- Timothy Keller, Church Planter Manual
posted at "Of First Importance"

Sunday, January 11, 2009

Sincere Repentance

A recent commenter to this blog provided another wise quote regarding repentance:

"No plea for forgiveness could be sincere, if there was no renunciation of the sin in the heart; no cry for cleansing could have any meaning, if there was still the purpose to renew the act that brought the stain; no prayer for communion could be genuinely expressed by a sacrifice, if there was no desire to walk in harmony with God's will." -- H.H. Rowley

Saturday, January 10, 2009

Repentance from the Heart

“Repentance out of mere fear is really sorrow for the consequences of sin, sorrow over the danger of sin — it bends the will away from sin, but the heart still clings. But repentance out of conviction over mercy is really sorrow over sin, sorrow over the grievousness of sin — it melts the heart away from sin. It makes the sin itself disgusting to us, so it loses its attractive power over us. We say, ‘this disgusting thing is an affront to the one who died for me. I’m continuing to stab him with it!’” - Timothy Keller, Church Planter Manual posted at "Of First Importance"

In the words of C.H. Spurgeon, "I will not trifle with the sin that slew my best Friend; I must be holy for his sake."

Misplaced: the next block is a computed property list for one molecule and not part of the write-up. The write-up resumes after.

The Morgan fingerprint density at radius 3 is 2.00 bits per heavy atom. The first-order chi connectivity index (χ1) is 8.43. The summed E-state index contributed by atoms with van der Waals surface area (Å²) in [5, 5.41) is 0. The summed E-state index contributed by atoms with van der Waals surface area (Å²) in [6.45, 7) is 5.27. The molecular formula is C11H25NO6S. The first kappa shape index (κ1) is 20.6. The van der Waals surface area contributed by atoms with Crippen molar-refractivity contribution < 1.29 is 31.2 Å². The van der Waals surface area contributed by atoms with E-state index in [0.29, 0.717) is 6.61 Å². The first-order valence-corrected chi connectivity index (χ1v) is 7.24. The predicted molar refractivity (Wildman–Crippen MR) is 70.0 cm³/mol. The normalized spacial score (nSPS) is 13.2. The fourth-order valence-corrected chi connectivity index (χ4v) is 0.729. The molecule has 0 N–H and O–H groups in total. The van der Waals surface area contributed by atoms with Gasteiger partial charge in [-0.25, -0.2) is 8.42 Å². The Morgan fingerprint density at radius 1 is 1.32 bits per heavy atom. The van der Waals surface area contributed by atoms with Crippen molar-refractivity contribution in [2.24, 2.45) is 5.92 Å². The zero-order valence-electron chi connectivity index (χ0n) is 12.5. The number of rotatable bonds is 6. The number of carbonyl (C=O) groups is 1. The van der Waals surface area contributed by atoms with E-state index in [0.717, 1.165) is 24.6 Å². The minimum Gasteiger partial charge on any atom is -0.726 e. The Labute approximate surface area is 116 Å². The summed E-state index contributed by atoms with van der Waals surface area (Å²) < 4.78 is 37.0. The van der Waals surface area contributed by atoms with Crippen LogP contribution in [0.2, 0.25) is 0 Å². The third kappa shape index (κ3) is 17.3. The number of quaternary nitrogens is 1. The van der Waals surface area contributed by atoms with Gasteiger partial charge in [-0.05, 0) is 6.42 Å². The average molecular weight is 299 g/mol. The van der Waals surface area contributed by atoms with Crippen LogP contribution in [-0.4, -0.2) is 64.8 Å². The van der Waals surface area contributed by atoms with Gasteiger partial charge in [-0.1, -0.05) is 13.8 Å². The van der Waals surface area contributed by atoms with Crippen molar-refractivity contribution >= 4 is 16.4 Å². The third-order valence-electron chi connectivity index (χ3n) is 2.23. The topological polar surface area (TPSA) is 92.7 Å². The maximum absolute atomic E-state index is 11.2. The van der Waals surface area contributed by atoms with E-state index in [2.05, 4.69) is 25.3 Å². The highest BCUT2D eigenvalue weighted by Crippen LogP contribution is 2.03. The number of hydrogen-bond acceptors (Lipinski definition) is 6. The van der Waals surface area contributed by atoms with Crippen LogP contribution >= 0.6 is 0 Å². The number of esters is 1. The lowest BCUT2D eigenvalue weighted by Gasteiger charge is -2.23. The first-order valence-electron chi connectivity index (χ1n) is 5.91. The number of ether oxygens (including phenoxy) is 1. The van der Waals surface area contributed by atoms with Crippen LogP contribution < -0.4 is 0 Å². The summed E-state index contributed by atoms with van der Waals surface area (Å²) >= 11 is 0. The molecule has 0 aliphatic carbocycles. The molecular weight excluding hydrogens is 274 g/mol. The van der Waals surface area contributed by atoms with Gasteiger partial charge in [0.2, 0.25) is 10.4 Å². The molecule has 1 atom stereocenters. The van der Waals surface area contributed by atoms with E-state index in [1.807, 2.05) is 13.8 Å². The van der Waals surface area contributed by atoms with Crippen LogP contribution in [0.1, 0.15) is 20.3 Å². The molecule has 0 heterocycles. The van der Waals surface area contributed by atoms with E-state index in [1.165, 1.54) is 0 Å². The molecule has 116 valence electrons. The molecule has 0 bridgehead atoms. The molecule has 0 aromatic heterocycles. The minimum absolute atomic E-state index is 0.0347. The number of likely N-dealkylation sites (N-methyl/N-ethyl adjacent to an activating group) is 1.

Friday, January 9, 2009

Repent and Be Saved -- pt. 5

from a modern language edition of the Westminster Confession of Faith:

"Repentance" (from the Westminster Confession of Faith – Modern Language Edition)

1. Repentance unto life is a gospel grace, the doctrine of which is to be preached by every minister of the gospel, just as is the doctrine of faith in Christ.

2. By it a sinner—seeing and sensing not only the danger but also the filthiness and hatefulness of his sins, because they are contrary to God's holy nature and his righteous law—turns from all his sins to God in the realization that God promises mercy in Christ to those who repent, and so grieves for and hates his sins that he determines and endeavors to walk with God in all the ways that he commands.

3. Although repentance is not to be relied on as any payment of the penalty for sin, or any cause of the pardon of sin (which is God's act of free grace in Christ); yet repentance is so necessary for all sinners, that no one may expect pardon without it.

4. No sin is so small that it does not deserve damnation. Nor is any sin so great that it can bring damnation upon those who truly repent.

5. No one should be satisfied with a general repentance; rather, it is everyone's duty to endeavor to repent of each particular sin, particularly.